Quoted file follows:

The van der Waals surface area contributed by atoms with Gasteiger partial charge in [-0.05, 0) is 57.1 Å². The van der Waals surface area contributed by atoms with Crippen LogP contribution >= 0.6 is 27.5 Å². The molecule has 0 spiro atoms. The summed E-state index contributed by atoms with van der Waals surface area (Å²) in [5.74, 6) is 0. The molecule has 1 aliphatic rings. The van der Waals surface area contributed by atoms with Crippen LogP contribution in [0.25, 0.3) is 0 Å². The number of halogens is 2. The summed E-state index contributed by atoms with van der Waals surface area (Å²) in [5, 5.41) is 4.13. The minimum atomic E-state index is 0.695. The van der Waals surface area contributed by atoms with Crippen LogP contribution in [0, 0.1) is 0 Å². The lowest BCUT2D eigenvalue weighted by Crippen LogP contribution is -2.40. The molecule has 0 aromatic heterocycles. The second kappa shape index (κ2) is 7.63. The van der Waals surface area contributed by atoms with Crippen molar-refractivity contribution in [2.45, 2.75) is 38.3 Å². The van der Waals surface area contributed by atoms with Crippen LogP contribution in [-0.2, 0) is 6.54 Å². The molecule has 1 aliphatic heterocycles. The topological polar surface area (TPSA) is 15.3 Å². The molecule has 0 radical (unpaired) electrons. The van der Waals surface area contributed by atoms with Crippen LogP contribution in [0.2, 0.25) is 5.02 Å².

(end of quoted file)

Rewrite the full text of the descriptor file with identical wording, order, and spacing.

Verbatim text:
The van der Waals surface area contributed by atoms with Gasteiger partial charge in [-0.05, 0) is 57.1 Å². The van der Waals surface area contributed by atoms with Crippen LogP contribution >= 0.6 is 27.5 Å². The molecule has 0 spiro atoms. The summed E-state index contributed by atoms with van der Waals surface area (Å²) in [5.74, 6) is 0. The molecule has 1 aliphatic rings. The van der Waals surface area contributed by atoms with Crippen LogP contribution in [0.25, 0.3) is 0 Å². The number of halogens is 2. The summed E-state index contributed by atoms with van der Waals surface area (Å²) in [5, 5.41) is 4.13. The minimum atomic E-state index is 0.695. The van der Waals surface area contributed by atoms with Crippen LogP contribution in [0, 0.1) is 0 Å². The lowest BCUT2D eigenvalue weighted by Crippen LogP contribution is -2.40. The molecule has 0 aromatic heterocycles. The second kappa shape index (κ2) is 7.63. The van der Waals surface area contributed by atoms with Crippen molar-refractivity contribution in [2.45, 2.75) is 38.3 Å². The van der Waals surface area contributed by atoms with Crippen LogP contribution in [-0.2, 0) is 6.54 Å². The molecule has 1 aliphatic heterocycles. The topological polar surface area (TPSA) is 15.3 Å². The molecule has 0 radical (unpaired) electrons. The van der Waals surface area contributed by atoms with Crippen LogP contribution in [0.2, 0.25) is 5.02 Å².